63

I need to find the creation time of a file, when I read some articles about this issue, all mentioned that there is no solution (like Site1, Site2).

When I tried the stat command, it states Birth: -.

So how can I find the creation time of a file?

  • 2
    Keep in mind that the 'creation time' of a file is not guaranteed to be accurate. There are many ways to 'fudge' the creation dates on a file. – Thomas Ward Nov 27 '17 at 15:00
  • @ThomasWard Many more than ways to fudge other file data? – Cees Timmerman Feb 9 at 6:21
66

There is a way to know the creation date of a directory , just follow these steps :

  1. Know the inode of the directory by ls -i command (lets say for example its X)

  2. Know on which partition your directory is saved by df -T /path command ( lets say its on /dev/sda1 )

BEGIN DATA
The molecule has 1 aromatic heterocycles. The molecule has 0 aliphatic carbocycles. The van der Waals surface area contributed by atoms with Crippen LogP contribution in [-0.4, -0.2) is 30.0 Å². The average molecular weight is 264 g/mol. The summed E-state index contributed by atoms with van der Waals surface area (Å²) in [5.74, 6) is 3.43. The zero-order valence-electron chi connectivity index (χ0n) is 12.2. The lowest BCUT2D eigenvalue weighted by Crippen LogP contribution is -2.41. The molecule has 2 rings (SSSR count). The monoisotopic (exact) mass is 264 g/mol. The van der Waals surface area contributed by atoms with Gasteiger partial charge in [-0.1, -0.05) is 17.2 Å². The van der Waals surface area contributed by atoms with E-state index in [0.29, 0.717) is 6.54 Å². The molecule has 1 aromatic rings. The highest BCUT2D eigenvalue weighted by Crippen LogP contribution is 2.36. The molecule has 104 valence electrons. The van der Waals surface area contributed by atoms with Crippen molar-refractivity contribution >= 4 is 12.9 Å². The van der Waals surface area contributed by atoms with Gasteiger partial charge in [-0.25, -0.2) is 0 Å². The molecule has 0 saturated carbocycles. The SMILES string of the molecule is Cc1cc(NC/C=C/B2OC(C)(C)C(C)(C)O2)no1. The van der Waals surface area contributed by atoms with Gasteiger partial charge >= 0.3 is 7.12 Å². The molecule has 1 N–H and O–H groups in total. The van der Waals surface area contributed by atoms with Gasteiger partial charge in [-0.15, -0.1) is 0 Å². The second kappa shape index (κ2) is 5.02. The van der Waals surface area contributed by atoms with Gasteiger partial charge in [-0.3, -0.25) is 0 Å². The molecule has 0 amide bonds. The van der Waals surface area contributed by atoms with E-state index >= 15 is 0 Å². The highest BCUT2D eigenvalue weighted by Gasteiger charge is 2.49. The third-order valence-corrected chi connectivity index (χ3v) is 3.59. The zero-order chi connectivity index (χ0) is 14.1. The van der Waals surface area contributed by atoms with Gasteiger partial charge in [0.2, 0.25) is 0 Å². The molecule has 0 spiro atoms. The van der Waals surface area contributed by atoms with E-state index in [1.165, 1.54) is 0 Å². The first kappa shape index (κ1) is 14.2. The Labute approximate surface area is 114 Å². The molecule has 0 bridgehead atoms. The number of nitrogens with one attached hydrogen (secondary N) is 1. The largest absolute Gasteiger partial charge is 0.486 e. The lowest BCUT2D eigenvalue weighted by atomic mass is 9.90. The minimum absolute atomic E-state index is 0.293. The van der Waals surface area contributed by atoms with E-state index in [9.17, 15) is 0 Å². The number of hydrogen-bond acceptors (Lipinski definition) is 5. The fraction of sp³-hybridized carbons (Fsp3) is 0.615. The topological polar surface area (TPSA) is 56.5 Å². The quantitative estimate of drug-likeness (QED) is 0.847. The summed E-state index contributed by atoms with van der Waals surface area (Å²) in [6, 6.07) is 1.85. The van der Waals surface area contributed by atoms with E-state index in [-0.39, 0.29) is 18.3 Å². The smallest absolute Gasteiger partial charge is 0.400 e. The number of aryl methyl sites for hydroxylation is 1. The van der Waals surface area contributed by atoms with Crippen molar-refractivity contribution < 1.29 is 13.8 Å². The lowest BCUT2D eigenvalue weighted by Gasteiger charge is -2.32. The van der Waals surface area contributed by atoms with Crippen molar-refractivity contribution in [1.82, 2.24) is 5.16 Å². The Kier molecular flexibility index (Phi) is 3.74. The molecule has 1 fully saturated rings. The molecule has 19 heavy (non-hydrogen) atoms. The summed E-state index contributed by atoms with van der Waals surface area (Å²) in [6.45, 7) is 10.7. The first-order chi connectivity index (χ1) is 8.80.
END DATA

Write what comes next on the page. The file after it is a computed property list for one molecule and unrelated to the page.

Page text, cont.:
3. Now use this command : sudo debugfs -R 'stat <X>' /dev/sda1

You will see in the output :

crtime: 0x4e81cacc:966104fc -- mon Sep 27 14:38:28 2013

crtime is the creation date of your file .

What I tested :

  1. Created a directory at specific time .
  2. Accessed it .
  3. Modified it by creating a file .

  4. I tried the command and it gave an exact time .

  5. Then i modify it , and test again , the crtime remained the same , but modify and access time changed .
  • I post this , because i like to discuss so i can understand better , i am wonder why people say that Linux doesn't support this feature – nux May 21 '14 at 15:21
  • 13
    Because Linux itself does not. The ext4 filesystem does have this information but the kernel does not provide an API to access it. Apparently, debugfs extracts it directly from the filesystem so it does not need to use the kernel's API. See here. – terdon May 21 '14 at 15:31
  • I tested it. It worked perfectly on ext4 file system – Fahim Babar Patel Sep 21 '16 at 14:35
  • 1
    Seems like this is ext4 specific? It didn't work with XFS for me. – Quantum7 May 3 at 8:32
54

@Nux found a great solution for this which you should all upvote. I decided to write a little function that can be used to run everything directly. Just add this to your ~/.bashrc.

get_crtime() {

    for target in "${@}"; do